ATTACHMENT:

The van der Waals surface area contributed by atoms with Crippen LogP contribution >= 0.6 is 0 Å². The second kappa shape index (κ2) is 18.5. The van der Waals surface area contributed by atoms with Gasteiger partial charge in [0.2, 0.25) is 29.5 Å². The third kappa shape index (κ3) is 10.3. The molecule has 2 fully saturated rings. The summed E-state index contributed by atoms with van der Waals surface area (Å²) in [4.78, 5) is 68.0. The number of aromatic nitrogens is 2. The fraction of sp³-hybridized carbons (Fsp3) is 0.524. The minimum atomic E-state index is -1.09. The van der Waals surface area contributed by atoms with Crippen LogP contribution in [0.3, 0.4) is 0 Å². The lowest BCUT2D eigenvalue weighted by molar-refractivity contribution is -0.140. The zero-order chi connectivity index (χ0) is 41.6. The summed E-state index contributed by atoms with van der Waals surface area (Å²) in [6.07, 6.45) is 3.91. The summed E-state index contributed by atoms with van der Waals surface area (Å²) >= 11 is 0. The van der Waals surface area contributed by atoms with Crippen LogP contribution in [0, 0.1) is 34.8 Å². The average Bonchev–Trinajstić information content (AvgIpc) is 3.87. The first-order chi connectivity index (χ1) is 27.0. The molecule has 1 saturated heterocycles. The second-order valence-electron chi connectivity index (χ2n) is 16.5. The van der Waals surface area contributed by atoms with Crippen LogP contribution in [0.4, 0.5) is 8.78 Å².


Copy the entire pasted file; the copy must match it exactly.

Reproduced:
The van der Waals surface area contributed by atoms with Crippen LogP contribution >= 0.6 is 0 Å². The second kappa shape index (κ2) is 18.5. The van der Waals surface area contributed by atoms with Gasteiger partial charge in [0.2, 0.25) is 29.5 Å². The third kappa shape index (κ3) is 10.3. The molecule has 2 fully saturated rings. The summed E-state index contributed by atoms with van der Waals surface area (Å²) in [4.78, 5) is 68.0. The number of aromatic nitrogens is 2. The fraction of sp³-hybridized carbons (Fsp3) is 0.524. The minimum atomic E-state index is -1.09. The van der Waals surface area contributed by atoms with Crippen LogP contribution in [0.3, 0.4) is 0 Å². The lowest BCUT2D eigenvalue weighted by molar-refractivity contribution is -0.140. The zero-order chi connectivity index (χ0) is 41.6. The summed E-state index contributed by atoms with van der Waals surface area (Å²) in [6.07, 6.45) is 3.91. The summed E-state index contributed by atoms with van der Waals surface area (Å²) >= 11 is 0. The van der Waals surface area contributed by atoms with Crippen LogP contribution in [0, 0.1) is 34.8 Å². The average Bonchev–Trinajstić information content (AvgIpc) is 3.87. The first-order chi connectivity index (χ1) is 27.0. The molecule has 1 saturated heterocycles. The second-order valence-electron chi connectivity index (χ2n) is 16.5. The van der Waals surface area contributed by atoms with Crippen LogP contribution in [0.4, 0.5) is 8.78 Å².